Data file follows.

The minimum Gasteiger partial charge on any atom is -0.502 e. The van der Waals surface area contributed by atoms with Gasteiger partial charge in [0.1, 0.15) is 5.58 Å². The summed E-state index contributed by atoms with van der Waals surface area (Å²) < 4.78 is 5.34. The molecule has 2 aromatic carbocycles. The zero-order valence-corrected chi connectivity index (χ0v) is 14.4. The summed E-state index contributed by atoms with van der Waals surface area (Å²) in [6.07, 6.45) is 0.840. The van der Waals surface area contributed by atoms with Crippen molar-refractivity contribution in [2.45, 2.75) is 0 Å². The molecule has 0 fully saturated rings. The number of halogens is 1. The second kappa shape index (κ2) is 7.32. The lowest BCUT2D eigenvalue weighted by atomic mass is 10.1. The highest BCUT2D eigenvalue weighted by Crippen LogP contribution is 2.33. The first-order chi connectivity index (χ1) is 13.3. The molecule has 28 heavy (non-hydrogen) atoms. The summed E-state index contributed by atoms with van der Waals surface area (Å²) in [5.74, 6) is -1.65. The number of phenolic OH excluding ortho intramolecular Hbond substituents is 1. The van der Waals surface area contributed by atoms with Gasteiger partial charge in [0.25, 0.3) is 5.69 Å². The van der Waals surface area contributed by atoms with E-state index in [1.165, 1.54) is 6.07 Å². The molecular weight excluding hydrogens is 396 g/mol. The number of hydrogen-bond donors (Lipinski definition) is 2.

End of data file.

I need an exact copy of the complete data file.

The minimum Gasteiger partial charge on any atom is -0.502 e. The van der Waals surface area contributed by atoms with Gasteiger partial charge in [0.1, 0.15) is 5.58 Å². The summed E-state index contributed by atoms with van der Waals surface area (Å²) < 4.78 is 5.34. The molecule has 2 aromatic carbocycles. The zero-order valence-corrected chi connectivity index (χ0v) is 14.4. The summed E-state index contributed by atoms with van der Waals surface area (Å²) in [6.07, 6.45) is 0.840. The van der Waals surface area contributed by atoms with Crippen molar-refractivity contribution in [2.45, 2.75) is 0 Å². The molecule has 0 fully saturated rings. The number of halogens is 1. The second kappa shape index (κ2) is 7.32. The lowest BCUT2D eigenvalue weighted by atomic mass is 10.1. The highest BCUT2D eigenvalue weighted by Crippen LogP contribution is 2.33. The first-order chi connectivity index (χ1) is 13.3. The molecule has 28 heavy (non-hydrogen) atoms. The summed E-state index contributed by atoms with van der Waals surface area (Å²) in [5.74, 6) is -1.65. The number of phenolic OH excluding ortho intramolecular Hbond substituents is 1. The van der Waals surface area contributed by atoms with Gasteiger partial charge in [0.25, 0.3) is 5.69 Å². The van der Waals surface area contributed by atoms with E-state index in [1.165, 1.54) is 6.07 Å². The molecular weight excluding hydrogens is 396 g/mol. The number of hydrogen-bond donors (Lipinski definition) is 2.